Commentaries on this Media!
The Culture Industry of MTV's TRLby Jason Mittell
This pair of clips from MTV's TRL in 2000, taped off-air via VHS, is a great illustration of arguments explored by the Frankfurt School's Marxist analysis of the culture industry. The first clip, from 'NSync's hit "It's Gonna Be Me," explicitly represents the band as material commodities: plastic action figures in a toy store. Rather than hiding their commodification, the band embraces it, following Adorno & Horkheimer's claims that industrialized culture acknowledges its own factory-produced roots. The representation of mass produced toys resonates with the concept of standardization, as both the toys and the song are offered not as original, unique commodities, but the latest version of well-established hits. MTV's production style emphasizes not just the video and song, but the way that fans are consuming it, with onscreen praise via text messages and in-person testimonials. The fan reaction itself is highly standardized, following a limited range of exclamations celebrating the song and band, ending with the requisite "wooo!" This reaction fits Adorno & Horkheimer's idea of "predetermined consumption," as the cultural product shapes its own reactions and audience pleasures - and here, TRL displays and celebrates that standardized consumption as part of the cultural legitimation of the video.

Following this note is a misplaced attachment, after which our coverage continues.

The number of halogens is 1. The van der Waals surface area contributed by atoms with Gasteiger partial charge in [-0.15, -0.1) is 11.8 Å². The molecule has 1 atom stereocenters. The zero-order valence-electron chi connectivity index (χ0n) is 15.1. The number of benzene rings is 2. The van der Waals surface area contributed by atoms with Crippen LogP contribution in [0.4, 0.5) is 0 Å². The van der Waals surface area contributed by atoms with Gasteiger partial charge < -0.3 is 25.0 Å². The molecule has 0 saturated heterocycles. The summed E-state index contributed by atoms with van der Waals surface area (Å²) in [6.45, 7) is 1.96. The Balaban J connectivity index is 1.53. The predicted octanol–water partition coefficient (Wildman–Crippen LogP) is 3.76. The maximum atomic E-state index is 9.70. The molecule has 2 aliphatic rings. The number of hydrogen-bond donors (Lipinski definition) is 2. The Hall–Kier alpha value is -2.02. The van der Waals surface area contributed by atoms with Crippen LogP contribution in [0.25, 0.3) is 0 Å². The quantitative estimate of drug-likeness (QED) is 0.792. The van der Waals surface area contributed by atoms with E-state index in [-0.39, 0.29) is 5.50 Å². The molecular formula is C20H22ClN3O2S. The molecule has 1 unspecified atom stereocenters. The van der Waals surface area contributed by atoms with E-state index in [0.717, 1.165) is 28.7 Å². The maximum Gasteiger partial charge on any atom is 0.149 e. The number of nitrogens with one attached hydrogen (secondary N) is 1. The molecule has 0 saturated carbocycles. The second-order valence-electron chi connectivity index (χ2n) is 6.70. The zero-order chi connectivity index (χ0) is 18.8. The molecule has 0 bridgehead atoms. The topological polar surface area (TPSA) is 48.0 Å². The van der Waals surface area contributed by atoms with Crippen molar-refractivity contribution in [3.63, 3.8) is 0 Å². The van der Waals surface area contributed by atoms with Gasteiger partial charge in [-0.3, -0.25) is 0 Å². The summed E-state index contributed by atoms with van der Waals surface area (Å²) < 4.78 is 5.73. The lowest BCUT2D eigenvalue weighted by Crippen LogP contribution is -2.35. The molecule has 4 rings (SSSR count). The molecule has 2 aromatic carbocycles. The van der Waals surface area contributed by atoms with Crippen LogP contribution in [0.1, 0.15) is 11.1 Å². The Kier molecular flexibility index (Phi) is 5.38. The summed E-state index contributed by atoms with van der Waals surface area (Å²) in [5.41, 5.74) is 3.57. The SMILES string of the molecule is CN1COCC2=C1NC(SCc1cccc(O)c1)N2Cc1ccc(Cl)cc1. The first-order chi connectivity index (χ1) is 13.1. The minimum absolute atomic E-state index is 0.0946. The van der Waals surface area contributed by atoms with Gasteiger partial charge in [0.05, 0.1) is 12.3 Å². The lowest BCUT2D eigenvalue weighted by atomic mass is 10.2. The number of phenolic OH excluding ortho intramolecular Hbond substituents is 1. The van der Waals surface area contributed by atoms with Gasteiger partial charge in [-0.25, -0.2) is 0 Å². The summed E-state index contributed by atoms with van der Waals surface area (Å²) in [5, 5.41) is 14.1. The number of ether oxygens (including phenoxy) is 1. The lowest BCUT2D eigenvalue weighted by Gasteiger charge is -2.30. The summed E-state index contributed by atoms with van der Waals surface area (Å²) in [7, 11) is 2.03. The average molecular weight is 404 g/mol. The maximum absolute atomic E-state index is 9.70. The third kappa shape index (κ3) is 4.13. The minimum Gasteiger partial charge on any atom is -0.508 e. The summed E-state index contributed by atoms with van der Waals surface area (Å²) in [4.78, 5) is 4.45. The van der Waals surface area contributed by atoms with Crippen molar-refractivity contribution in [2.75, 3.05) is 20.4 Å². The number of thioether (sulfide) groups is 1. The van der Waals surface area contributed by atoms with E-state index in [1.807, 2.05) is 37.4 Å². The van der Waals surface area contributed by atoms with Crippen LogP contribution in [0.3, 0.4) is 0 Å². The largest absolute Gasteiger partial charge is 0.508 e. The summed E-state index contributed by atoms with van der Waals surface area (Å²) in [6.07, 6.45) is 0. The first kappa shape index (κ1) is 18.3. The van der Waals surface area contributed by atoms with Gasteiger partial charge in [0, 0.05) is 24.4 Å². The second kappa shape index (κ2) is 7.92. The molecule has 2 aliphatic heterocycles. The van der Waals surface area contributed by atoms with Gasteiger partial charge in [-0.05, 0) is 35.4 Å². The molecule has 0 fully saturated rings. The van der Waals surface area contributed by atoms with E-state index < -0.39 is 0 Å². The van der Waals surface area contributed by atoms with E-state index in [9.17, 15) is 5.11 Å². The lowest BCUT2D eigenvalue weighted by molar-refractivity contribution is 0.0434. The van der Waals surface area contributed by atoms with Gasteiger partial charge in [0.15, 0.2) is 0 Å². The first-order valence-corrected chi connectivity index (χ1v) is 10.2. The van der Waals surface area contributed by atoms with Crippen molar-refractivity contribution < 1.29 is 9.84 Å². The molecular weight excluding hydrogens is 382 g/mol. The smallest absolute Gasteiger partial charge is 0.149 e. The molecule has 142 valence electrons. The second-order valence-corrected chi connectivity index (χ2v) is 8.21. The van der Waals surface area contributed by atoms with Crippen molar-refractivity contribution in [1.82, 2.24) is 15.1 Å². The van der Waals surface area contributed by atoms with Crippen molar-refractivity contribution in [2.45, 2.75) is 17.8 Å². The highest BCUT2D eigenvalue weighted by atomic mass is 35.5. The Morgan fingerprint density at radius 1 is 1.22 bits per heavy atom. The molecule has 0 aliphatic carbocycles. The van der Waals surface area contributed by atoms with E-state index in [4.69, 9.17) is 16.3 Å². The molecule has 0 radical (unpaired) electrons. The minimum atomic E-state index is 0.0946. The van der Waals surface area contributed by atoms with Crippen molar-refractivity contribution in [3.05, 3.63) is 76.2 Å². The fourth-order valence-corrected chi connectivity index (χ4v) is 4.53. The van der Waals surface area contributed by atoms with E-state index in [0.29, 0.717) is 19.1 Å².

The second song & video featured seems to complicate these ideas, but Eminem's "The Way I Am" offers another set of standardized tropes: the rebellious refusal to conform to the culture industry, reiterated through the refrain, "radio won't even play my jams." Of course, MTV is playing his jams, presenting an example of what the Frankfurt School termed "pseudo-individuality," rebellion and individuality mass-produced for mass-consumption. And Eminem's fans, different demographically and in verbal style than 'NSync's, perform this version of standardized pseudo-individuality, praising Em's ability to speak the truth and be his own man. Yet that individuality is undermined by the uniformity of fan reactions that counter the notion that Eminem is offering anything "real" to oppose 'NSync, despite his lyrical claims to the contrary.
MTV's TRL from 2000, featuring 'NSync and Eminem
Two segments from MTV's show TRL from 2000, featuring 'NSync's "It's Gonna Be Me" and Eminem's "The Way I Am." The clips illustrate many theoretical ideas developed by the Frankfurt School critics Adorno & Horkheimer under the umbrella of "the culture industry."
- from TRL (2000)
- Creator: MTV
- Distributor: MTV
- Posted by Jason Mittell